Coach and The Cold War

        When I was a boy Coach was the high man on the totem pole.  He was above doctor, teacher, dentist, and even had more influence with us than Preacher.  In a way, he was a bit of a minister too.  Coach supervised the Harvey County Park Pool in the summers.  When it thundered he’d blow that whistle to the top of his lungs.  Lord help the boy who thought he’d dawdle a bit.

        I recall a JV basketball scrimmage game. It was the one when ‘Double W’ (Wrong Way) Ron earned his nickname.  He ran the length of the court and put a basket in the wrong goal to lose the game.  Double W was so fast none of us could catch him, and so excited he didn’t hear us all screaming at him to stop. 

        Coach blew his whistle and we all headed for the showers.  One boy bumped WW at the door, and they slipped and fell.  Then the next two piled on and all of a sudden the doorway was blocked by a pile of wild boys all kicking and yelling.

        Coach came up and blew his whistle so hard I thought his eyes were gonna pop outta his head.  I still recall that maniacal look and those red eyes bugging out. “Straighten up boys, straighten up and I MEAN NOW!!!”

        We all lined up along the wall like prisoners.  Coach paced up and down the line like a drill Sargent.  He went on and on how we needed to be good losers, and how Ron was faster than all of us put together and it wasn’t his fault.  Man did we feel feel bad.  (By the way, WW got the last laugh.  He was the only one of us to play college basketball, and now he is a coach!)

       Coach closed his speech with an unforgettable line.  “And boys, I want you to know this right here is the reason the Communists are getting ahead of us!”  I tell you the truth we thought we were the cause of the demise of the Free World.

       Years later Reagen when made the speech about tearing down that wall, I sure was happy.  I could finally lay to rest the idea that Coach would have held us responsible if the Cold War had gone bad.  That’s how influential he was with us.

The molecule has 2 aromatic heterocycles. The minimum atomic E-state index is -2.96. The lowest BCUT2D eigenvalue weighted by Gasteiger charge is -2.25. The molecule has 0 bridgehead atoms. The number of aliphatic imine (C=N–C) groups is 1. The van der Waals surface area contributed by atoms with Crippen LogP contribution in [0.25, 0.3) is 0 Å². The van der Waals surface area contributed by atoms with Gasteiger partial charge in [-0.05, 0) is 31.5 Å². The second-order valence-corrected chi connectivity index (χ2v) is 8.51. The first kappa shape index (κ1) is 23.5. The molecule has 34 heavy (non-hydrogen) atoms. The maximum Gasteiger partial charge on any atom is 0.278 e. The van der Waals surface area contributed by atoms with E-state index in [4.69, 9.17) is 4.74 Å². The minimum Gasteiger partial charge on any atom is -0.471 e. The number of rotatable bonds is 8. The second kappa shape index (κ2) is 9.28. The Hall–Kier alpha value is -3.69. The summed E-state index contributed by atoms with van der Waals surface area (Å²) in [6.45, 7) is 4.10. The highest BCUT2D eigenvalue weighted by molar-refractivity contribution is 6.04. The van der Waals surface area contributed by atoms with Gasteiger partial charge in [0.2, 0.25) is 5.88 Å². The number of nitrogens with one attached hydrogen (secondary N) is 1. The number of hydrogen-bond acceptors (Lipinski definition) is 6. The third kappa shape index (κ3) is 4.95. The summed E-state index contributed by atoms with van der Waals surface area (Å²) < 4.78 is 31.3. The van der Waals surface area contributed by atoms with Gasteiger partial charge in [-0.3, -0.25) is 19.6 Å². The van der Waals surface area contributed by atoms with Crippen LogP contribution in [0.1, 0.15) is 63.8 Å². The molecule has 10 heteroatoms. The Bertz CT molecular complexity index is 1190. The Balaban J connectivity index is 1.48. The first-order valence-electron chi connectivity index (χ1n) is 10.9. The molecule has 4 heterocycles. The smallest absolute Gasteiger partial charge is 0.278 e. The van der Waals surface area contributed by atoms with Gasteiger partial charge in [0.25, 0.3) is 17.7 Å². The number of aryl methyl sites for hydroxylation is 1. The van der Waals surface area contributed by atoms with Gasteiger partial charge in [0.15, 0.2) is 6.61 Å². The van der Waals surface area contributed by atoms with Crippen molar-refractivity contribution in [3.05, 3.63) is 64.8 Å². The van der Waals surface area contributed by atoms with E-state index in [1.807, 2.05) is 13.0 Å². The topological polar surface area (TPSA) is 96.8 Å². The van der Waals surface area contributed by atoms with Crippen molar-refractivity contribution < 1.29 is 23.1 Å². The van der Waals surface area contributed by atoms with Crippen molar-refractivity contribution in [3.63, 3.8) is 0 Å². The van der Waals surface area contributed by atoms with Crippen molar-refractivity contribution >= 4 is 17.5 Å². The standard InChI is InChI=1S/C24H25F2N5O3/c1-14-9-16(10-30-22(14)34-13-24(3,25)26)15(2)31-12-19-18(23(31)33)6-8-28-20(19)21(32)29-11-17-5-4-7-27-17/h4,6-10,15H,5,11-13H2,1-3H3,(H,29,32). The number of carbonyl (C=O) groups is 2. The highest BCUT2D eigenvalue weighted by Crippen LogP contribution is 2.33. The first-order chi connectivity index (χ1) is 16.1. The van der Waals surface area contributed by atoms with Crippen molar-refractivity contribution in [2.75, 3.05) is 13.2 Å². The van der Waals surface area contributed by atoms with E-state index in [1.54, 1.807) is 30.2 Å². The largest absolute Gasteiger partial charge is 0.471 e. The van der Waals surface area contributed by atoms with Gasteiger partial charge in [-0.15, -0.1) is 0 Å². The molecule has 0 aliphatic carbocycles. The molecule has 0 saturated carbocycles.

Next time I see Coach at the Barber shop I’m gonna tell him I sure am glad he kept me safe from Russian tyranny.  Without  Coach we mighta been taken over sure enough, but he wouldn’t have any part of it.

Dr. B

Explore posts in the same categories: Writing


You can comment below, or link to this permanent URL from your own site.

4 Comments on “Coach and The Cold War”

  1. Karen Says:

    Dr. B., it just shows how influential people in authority can be! Your Coach sounds like he could sure keep you boys in line. I take my hat off to him. I\’m pretty sure that wouldn\’t have been an easy job. As for the Cold War, you wouldn\’t want that on your conscience, would you? So glad history worked out the way it did…for all of us 🙂

    I just got invited to the 21st birthday party of a kid I taught in Grade 6 more than a few years ago. He was always up to mischief and had more than his fair share of burdens to carry for such a young man. I spent many sleepless nights wondering how to reach him. Apparently, I did. All these years on and he chats to me on Facebook almost every day. I politely declined his invite – I\’m not sure this thirty-something mother of three would quite fit with his twenty-something crowd of wild party animals…but it was lovely to be asked!

    • drtombibey Says:

      Ms. Karen,

      I got to know him years later, and told him as kids we were scared to death of him. I think back then he was a good actor. His worst fear was that some tragedy would happen on his watch, but he retired and never had any big disaster in the pool or on the court. All that discipline paid off.

      I’ve got some young’uns on my Facebook, too. About all I know to do is give them the best fatherly advice I can. That is what Coach woulda done.

      Dr. B

  2. Felix Miller Says:

    You are so right, Doc. “Coach” is a higher title than most anything else, in high school, at least. At the semi-military private school I attended, some of the teachers had military titles, but Coach trumped all of them, too.

    I liked your account of meeting your coach in later years and hearing that he had his own fears, even while he was putting the fear of himself and the communists into you and your friends. It takes a little age and perspective to realize that your teachers and coaches were just as human as us, although they seemed without doubt or frailty to their young charges. That makes their contribution even more important.

    Another good story, thanks, Doc.

    Felix Miller

    • drtombibey Says:


      I’ve got a notion Coach worried a lot more about us than he let on.

      Talking to him reminded me of my fears as a Doc. If I get to the end with no major disasters, I’m gonna have the brass throw a party with a big shrimp bowl, hire the best bluegrass band in town, put a slight bit of dark in my hair for the only time in my adult life and then sit back and not worry.

      After that I’ll go home and cry for two days, and then go to church on Sunday to thank the Good Lord for seeing me through without hurting anyone.

      It worries me every day, and yet I am compelled to carry on, ’cause being a Doc is all I know.

      Dr. B

Leave a Reply

Fill in your details below or click an icon to log in: Logo

You are commenting using your account. Log Out /  Change )

Twitter picture

You are commenting using your Twitter account. Log Out /  Change )

Facebook photo

You are commenting using your Facebook account. Log Out /  Change )

Connecting to %s

%d bloggers like this: